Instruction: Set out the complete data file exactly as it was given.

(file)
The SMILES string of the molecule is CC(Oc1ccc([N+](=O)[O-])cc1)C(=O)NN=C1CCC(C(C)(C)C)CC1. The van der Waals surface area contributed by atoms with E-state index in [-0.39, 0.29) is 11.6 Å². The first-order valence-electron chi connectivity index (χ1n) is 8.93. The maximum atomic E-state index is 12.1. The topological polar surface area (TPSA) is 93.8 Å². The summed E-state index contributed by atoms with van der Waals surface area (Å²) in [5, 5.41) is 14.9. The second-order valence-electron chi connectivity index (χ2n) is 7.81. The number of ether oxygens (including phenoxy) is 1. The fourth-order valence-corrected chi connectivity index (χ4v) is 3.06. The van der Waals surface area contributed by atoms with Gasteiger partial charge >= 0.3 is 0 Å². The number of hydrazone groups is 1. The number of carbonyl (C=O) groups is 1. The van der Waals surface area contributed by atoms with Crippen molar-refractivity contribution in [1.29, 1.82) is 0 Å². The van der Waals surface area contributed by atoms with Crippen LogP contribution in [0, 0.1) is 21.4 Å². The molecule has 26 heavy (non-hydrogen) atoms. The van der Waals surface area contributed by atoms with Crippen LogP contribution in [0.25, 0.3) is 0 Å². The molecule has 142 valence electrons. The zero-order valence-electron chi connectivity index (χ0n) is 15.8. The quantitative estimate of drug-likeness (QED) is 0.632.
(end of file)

The SMILES string of the molecule is CC(Oc1ccc([N+](=O)[O-])cc1)C(=O)NN=C1CCC(C(C)(C)C)CC1. The van der Waals surface area contributed by atoms with E-state index in [-0.39, 0.29) is 11.6 Å². The first-order valence-electron chi connectivity index (χ1n) is 8.93. The maximum atomic E-state index is 12.1. The topological polar surface area (TPSA) is 93.8 Å². The summed E-state index contributed by atoms with van der Waals surface area (Å²) in [5, 5.41) is 14.9. The second-order valence-electron chi connectivity index (χ2n) is 7.81. The number of ether oxygens (including phenoxy) is 1. The fourth-order valence-corrected chi connectivity index (χ4v) is 3.06. The van der Waals surface area contributed by atoms with Gasteiger partial charge >= 0.3 is 0 Å². The number of hydrazone groups is 1. The number of carbonyl (C=O) groups is 1. The van der Waals surface area contributed by atoms with Crippen molar-refractivity contribution in [1.29, 1.82) is 0 Å². The van der Waals surface area contributed by atoms with Crippen LogP contribution in [0, 0.1) is 21.4 Å². The molecule has 26 heavy (non-hydrogen) atoms. The van der Waals surface area contributed by atoms with Crippen LogP contribution in [0.25, 0.3) is 0 Å². The molecule has 142 valence electrons. The zero-order valence-electron chi connectivity index (χ0n) is 15.8. The quantitative estimate of drug-likeness (QED) is 0.632.